Top 10 British Comedies that Get Me Through Life

One of the questions that seems to frequently pop up in blog interviews is, "What's your favorite TV show?" It's a simple question with a simple answer, right?

Wrong!

At least where I'm concerned, because I never do things the easy way. The only shows I watch are British Comedies, and it's impossible for me to choose one that's my favorite. They're my life blood. Seriously.

I put them on most days while I write and do other boring shit around the house, and they're what I fall asleep to at night. (I know, the first step to recovery is admitting you have a problem.)

But here's the thing, I don't want to recover! They're all incredible and speak to my various moods, and I need all of them. ALL OF THEM!

So here (in no particular order because I can't handle that kind of responsibility and stress) are the top 10 British Comedies that get me through life:

  1. Father Ted (1995 – 1998) Because three Irish priests exiled on a remote island who scream “Feck!” and “Arse!” can be extremely therapeutic and beneficial to my mental health.
  2. Two’s Company (1975 – 1979) What can be better than a sarcastic, yet extremely successful American author bantering with her British butler suffering from a superiority complex? Not much, my friends. Not much. Plus, can I just say, life goals! Someday, I’m going to live in Chelsea and employ a British butler. You heard it here first.
  3. Vicious (2013 – 2016) First of all, can I say that anything with Sir Ian McKellen is never bad. Secondly, let’s just say, relationship goals! When my husband and I are in our 80’s, I hope we can bicker at each other with such mastery and precision.
  4. Still Open All Hours (2013 – Present) So, any of my friendly skin flints out there will appreciate this pick (and the original, Open All Hours). I mean, seriously, an elderly grocer, played by David Jason, who keeps his valuables in a money belt and places store bought eggs on a plate, sprinkles them with straw, and labels them “free range” so he can charge more? Golden.
  5. A Fine Romance (1981 – 1984) Dame Judi Dench. I mean, really, I don’t need to say more. But, of course, I will! The social awkwardness of this couple perfectly represents how my husband and I function on a daily basis. The fact that her love interest was played by Judi’s real-life husband, Michael Williams, makes it even better.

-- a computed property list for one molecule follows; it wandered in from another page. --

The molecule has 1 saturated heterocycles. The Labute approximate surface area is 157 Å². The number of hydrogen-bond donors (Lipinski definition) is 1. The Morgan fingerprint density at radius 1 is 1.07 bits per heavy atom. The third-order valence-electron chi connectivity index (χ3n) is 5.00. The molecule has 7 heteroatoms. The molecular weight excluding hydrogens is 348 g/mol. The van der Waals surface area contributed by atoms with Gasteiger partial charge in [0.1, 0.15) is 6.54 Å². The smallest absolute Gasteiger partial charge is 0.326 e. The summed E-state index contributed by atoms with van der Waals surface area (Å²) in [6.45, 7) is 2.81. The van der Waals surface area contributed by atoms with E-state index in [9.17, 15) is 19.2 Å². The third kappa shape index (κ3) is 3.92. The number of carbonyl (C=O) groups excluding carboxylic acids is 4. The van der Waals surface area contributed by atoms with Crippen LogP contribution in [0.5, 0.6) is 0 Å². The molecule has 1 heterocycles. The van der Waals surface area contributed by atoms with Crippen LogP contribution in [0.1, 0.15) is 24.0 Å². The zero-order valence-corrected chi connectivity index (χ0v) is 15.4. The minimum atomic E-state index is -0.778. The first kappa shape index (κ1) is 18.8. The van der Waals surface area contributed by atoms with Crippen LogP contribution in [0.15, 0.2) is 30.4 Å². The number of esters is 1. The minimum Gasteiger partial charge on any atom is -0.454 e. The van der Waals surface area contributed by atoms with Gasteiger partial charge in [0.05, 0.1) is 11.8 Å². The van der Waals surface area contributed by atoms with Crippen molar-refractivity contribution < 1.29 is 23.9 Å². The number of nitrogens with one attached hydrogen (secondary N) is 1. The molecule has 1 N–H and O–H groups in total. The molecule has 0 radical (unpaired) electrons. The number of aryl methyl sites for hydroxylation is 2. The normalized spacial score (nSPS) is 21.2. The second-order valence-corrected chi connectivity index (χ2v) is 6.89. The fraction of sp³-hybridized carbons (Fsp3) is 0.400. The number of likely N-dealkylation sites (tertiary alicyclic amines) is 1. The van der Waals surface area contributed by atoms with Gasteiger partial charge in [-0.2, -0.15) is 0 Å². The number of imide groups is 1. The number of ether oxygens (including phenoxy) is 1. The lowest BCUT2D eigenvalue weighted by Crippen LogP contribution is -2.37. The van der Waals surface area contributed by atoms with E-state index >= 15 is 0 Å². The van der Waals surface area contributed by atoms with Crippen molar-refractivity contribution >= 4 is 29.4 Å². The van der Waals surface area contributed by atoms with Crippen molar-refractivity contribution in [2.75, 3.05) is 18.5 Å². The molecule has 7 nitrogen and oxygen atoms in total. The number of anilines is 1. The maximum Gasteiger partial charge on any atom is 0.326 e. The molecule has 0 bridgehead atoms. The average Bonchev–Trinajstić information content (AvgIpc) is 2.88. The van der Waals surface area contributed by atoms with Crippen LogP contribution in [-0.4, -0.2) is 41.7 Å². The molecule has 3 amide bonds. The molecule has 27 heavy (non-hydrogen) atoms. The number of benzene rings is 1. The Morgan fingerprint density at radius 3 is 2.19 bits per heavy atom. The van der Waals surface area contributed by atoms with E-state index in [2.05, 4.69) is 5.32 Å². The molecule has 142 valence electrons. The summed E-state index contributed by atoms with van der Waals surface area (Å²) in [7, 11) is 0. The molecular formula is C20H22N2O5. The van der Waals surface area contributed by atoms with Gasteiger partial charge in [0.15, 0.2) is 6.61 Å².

6. That’s My Boy (1981 – 1986) Mollie Sugden was a comedic genius, and this show perfectly displays her awesome, raw talent. Ida takes a job as a housekeeper, only to find out it’s her son that she gave up for adoption 28 years earlier. Awkward! The thing I love about Mollie’s character in this show, is that she isn’t about to take shit from anyone, and she’s not afraid to show it! That’s my girl!
  7. One Foot in the Grave (1990 – 2001) Forced into retirement, poor Victor Meldrew just wants to find ways to fill the long hours of the day and live in a world where he doesn’t find empty crisp packets and condom wrappers in his yard. I mean, really, not much to ask. But the world’s karma seems to be against him, and anything that can go wrong will. And if that doesn’t sum up my life, I don’t know what does.
  8. The Vicar of Dibley (1994 – 2015) Just a female vicar trying to remain sane in a rural English town that’s full of lovable, yet maddening, idiots. Life. Enough said.
  9. As Time Goes By (1992 – 2005) My husband and I are young versions of Lionel and Jean. That’s all I have to say. Plus, Dame Judi Dench. Again.
  10. Bless Me, Father (1978 – 1981) The dry, witty humor and cunning plots of Father Duddleswell, played by Arthur Lowe, are brilliant. I turn to this show whenever I need some Irish wisdom, and my insides sing with the same heartwarming joy of Julie Andrews realizing the hills are alive. I am among my people.

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